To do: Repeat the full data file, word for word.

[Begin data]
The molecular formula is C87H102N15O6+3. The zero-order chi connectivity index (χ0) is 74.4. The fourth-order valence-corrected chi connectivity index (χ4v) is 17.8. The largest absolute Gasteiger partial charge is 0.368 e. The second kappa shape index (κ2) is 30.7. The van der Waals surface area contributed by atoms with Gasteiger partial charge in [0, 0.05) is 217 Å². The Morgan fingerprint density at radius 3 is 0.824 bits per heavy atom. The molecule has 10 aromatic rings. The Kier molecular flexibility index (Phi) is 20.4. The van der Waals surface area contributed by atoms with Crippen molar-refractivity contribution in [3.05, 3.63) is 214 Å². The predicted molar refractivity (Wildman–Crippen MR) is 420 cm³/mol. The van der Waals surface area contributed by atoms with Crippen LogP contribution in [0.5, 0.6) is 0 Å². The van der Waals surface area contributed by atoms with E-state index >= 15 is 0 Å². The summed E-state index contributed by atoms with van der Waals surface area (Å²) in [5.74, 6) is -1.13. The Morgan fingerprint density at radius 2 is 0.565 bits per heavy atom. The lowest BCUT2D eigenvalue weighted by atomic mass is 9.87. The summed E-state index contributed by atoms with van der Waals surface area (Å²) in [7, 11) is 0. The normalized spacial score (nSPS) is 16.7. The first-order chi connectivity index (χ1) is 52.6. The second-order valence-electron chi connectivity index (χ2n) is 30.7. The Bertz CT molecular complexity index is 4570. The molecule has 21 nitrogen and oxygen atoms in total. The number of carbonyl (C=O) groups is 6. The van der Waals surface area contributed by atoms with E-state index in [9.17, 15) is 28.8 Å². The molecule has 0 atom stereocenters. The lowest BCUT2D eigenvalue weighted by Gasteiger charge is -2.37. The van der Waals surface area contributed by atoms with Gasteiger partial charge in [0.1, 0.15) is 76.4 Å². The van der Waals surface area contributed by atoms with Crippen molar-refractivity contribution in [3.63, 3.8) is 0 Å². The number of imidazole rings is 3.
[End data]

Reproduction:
The molecular formula is C87H102N15O6+3. The zero-order chi connectivity index (χ0) is 74.4. The fourth-order valence-corrected chi connectivity index (χ4v) is 17.8. The largest absolute Gasteiger partial charge is 0.368 e. The second kappa shape index (κ2) is 30.7. The van der Waals surface area contributed by atoms with Gasteiger partial charge in [0, 0.05) is 217 Å². The Morgan fingerprint density at radius 3 is 0.824 bits per heavy atom. The molecule has 10 aromatic rings. The Kier molecular flexibility index (Phi) is 20.4. The van der Waals surface area contributed by atoms with Crippen molar-refractivity contribution in [3.05, 3.63) is 214 Å². The predicted molar refractivity (Wildman–Crippen MR) is 420 cm³/mol. The van der Waals surface area contributed by atoms with Crippen LogP contribution in [0.5, 0.6) is 0 Å². The van der Waals surface area contributed by atoms with E-state index >= 15 is 0 Å². The summed E-state index contributed by atoms with van der Waals surface area (Å²) in [5.74, 6) is -1.13. The Morgan fingerprint density at radius 2 is 0.565 bits per heavy atom. The lowest BCUT2D eigenvalue weighted by atomic mass is 9.87. The summed E-state index contributed by atoms with van der Waals surface area (Å²) in [7, 11) is 0. The normalized spacial score (nSPS) is 16.7. The first-order chi connectivity index (χ1) is 52.6. The second-order valence-electron chi connectivity index (χ2n) is 30.7. The Bertz CT molecular complexity index is 4570. The molecule has 21 nitrogen and oxygen atoms in total. The number of carbonyl (C=O) groups is 6. The van der Waals surface area contributed by atoms with E-state index in [9.17, 15) is 28.8 Å². The molecule has 0 atom stereocenters. The lowest BCUT2D eigenvalue weighted by Gasteiger charge is -2.37. The van der Waals surface area contributed by atoms with Gasteiger partial charge in [0.1, 0.15) is 76.4 Å². The van der Waals surface area contributed by atoms with Crippen molar-refractivity contribution in [3.63, 3.8) is 0 Å². The number of imidazole rings is 3.